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Through a Lens Darkly (16): Capturing the Chinese Martial Arts Before the Camera, 1750-1850.

Introduction One of the most important, though often overlooked, events of the late 18th and early 19th centuries was the creation and growth of the “Canton Trade System.”  This highly regulated trade, carried out between Chinese and European merchants in the city of Guangzhou (Canton), literally transformed the global economy.  It also had critical repercussions … Continue reading

Martial Arts and Community Violence: A Comparative Approach.

Introduction  Earlier this week an unexpected story started to make the rounds of various internet news outlets.  Prime Minister Xanana Gusmao of Timor Leste (East Timor) issued a proclamation banning the practice of Pencak Silat, an indigenous martial art that is wildly popular throughout the region.  The actual news story and press release leave many … Continue reading

Cantonese Popular Culture and the Creation of Wing Chun’s “Opera Rebels.”

Introduction In September of 1850 a Major in the Imperial Army stationed in Guangdong took his own life.  Records indicate that he was older and struggling with a chronic illness.  Given the state of medicine in the middle of the 19th century one can only guess that he was probably in substantial pain when he … Continue reading

Chinese Martial Arts in the News: September 19, 2013: Kung Fu Films, New Martial Arts Books and Wushu in Schools

Introduction I am happy to say that I have returned from my three week research/training trip.  In my absence Kung Fu Tea hosted the “2013 Symposium on Chinese Martial Studies.”  We had a number of distinguished scholars and guests drop by who helped us think more clearly about this important subject.  The reader response to … Continue reading

Martial Arts: So What? By Adam D. Frank

***It turns out that the introduction to the last post was a little premature.  We are very fortunate to have received another post for the 2013 Web Symposium on Chinese Martial Studies.  Adam D. Frank is an Associate Professor in the Honors College of the University of Central Arkansas.  He received his doctorate in Anthropology from … Continue reading

From the Archives: David Palmer on writing better martial arts history and understanding the sources of “Qi Cultivation” in modern Chinese popular culture.

Qigong Fever. by David Palmer. Columbia University Press, 2007.  ****I would like to thank to all of the individuals who participated in the 2013 Kung Fu Tea Web Symposium on Chinese Martial Studies.  A special thanks is also in order for the readers who dropped by to share this discussion with us.  This will be … Continue reading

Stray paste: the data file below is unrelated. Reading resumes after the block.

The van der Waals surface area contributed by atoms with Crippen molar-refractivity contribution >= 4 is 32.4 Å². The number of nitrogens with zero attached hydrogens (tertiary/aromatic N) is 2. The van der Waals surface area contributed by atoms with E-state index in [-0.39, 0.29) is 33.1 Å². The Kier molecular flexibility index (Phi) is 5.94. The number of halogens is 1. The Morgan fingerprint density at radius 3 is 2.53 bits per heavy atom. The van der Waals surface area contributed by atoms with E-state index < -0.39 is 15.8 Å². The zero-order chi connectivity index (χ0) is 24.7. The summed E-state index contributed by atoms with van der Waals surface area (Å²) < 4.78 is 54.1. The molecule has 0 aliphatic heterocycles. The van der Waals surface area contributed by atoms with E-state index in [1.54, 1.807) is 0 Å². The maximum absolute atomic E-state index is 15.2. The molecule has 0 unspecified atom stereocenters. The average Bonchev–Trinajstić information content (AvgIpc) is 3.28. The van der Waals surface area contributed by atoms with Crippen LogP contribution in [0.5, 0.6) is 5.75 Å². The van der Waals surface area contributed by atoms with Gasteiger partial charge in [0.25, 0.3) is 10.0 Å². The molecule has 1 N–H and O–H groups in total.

A Reader’s Response to the 2013 Web Symposium on Chinese Martial Studies.

***Audience interaction and feedback is a critical part of any seminar or set of academic meetings.  Lacking the spontaneity of an in person gathering I turned to Melisa Spence, a dedicated students of the Chinese martial arts and a long time reader of Kung Fu Tea, to help bring a different perspective to this conversation.  … Continue reading

Towards The Motors of Tradition: A Report from the Field for Kung Fu Tea

By Daniel Mroz, Ph.D., University of Ottawa, Canada   ****I am very happy to introduce the following research report by my friend and colleague, Prof. Daniel Mroz of the University of Ottawa.  He has recently returned from conducting some fieldwork abroad and has agreed to outline his current research agenda for us.  His extensive experience … Continue reading

Roundtable Discussion on the State of Martial Studies with Paul Bowman and Ben Judkins, Part II.

A statue of a Tengu dressed as an ascetic mystic on a mountain pilgrimage. Source: Christian Bauer via Wikimedia. Introduction Welcome to the second part of our roundtable discussion of the fields of martial studies/Chinese martial studies.  If you are just arriving you may want to start with Part I of our discussion which can … Continue reading

From the Archives: Professor Kai Filipiak Discusses the State of the Discipline.

A stylized rendition of a Japanese Tengu. These mountain demons were sometimes imagined as great teachers of martial wisdom. ***While typing up the ongoing roundtable discussion between Prof. Paul Bowman and myself on the state of martial studies, it occurred to me that we should probably revisit this previous post as well.  I suspect that … Continue reading

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